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This prosthesis is varus-valgus

2. Varus Valgus Instability

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- equal varus and valgus instability

In order to evaluate the extra-articular deformity, the angle formed by the axis of the shaft at both sides of the deformity are measured. If the extra-articular and articular deformities have opposite axis (one in varus and the other in valgus), the resulting axis can be normal. If both deformities are in the same axis they will add up and the correction to make with the bone cuts will be greater. Rotational deformities cannot be properly evaluated with X-Rays, so a CT scan with cuts at the hip and the knee is suggested.

 - permit 2-3o of varus-valgus movement

49 primary total knee-replacements in 48 (6 males, 42 females) patients were performed; 32 through a lateral-parapatellar approach (group L) using an unconstrained-prosthesis and 17 through a medial-parapatellar approach more often requiring a constrained-prosthesis (group M). Mean preoperative valgus angle was 18.5 (range 11-34˚). Patient demographics (p=0.7) and valgus correctability were similar between the two groups.

Creates a net varus or valgus moment

- restricts varus-valgus and translation

Valgus knee deformity is a challenge in total knee arthroplasty (TKA) and it is observed in nearly 10 % of patients undergoing TKA. The valgus deformity is sustained by anatomical variations divided into bone remodelling and soft tissue contraction/elongation. Bone tissue variations consist of lateral cartilage erosion, lateral condylar hypoplasia and metaphyseal femur and tibial plateau remodelling. Soft tissue variations are represented by tightening of lateral structures: lateral collateral ligament, posterolateral capsule, popliteus tendon, hamstring tendons, the lateral head of the gastrocnemius and iliotibial band. Complete pre-operative planning and clinical examination are mandatory to manage bone deformities and soft tissue contractions/elongations and to decide if a higher constrained prosthesis is necessary. Two different approaches have been described to perform TKA in a valgus knee: the anteromedial approach and the anterolateral one. In valgus knee deformity bone cuts can be performed differently in order to correct low-grade deformities and reduce great deformities. There is still debate in the literature on the sequence of lateral soft tissue release to achieve the best alignment without any instability. The aim of this article is to review the anatomical variations underlying a valgus knee, to assess the best pre-operative planning and to evaluate how to choose the grade of constraint of the implant. We will also review the main approaches and surgical techniques both for bone cuts and soft tissue management. Finally, we will report on our experience and technique.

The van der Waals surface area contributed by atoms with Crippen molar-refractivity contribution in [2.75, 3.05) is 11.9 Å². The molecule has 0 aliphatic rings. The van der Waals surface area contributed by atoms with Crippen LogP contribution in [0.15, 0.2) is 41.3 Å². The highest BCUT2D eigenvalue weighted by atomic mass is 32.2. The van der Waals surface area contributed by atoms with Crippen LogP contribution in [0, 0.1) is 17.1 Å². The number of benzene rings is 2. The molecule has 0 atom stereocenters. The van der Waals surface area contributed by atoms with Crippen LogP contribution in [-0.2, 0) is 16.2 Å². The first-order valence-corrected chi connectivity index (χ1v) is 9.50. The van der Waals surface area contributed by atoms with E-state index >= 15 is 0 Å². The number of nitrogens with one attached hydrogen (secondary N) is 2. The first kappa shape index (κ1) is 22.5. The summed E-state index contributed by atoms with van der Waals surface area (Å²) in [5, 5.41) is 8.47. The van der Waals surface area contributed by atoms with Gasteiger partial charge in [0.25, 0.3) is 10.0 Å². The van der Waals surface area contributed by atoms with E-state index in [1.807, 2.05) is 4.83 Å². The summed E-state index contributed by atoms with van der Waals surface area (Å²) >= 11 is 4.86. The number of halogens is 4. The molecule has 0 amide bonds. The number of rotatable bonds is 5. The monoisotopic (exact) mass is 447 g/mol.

There were 2 complications. A patient with femoral osteomyelitis and poor soft tissue coverage due to previous surgeries developed a deep infection. Currently, this patient has a cement spacer with antibiotics and an expansor to improve the coverage. Another patient with a 20º valgus deformity and a sequel of a distal femoral varus osteotomy developed a medial instability due to insufficiency of the medial collateral ligament, requiring revision to a constrained prosthesis 2 years after the index surgery.

1. Severe varus 15o, intact collaterals

- proximal tibia normally in slight varus of 3o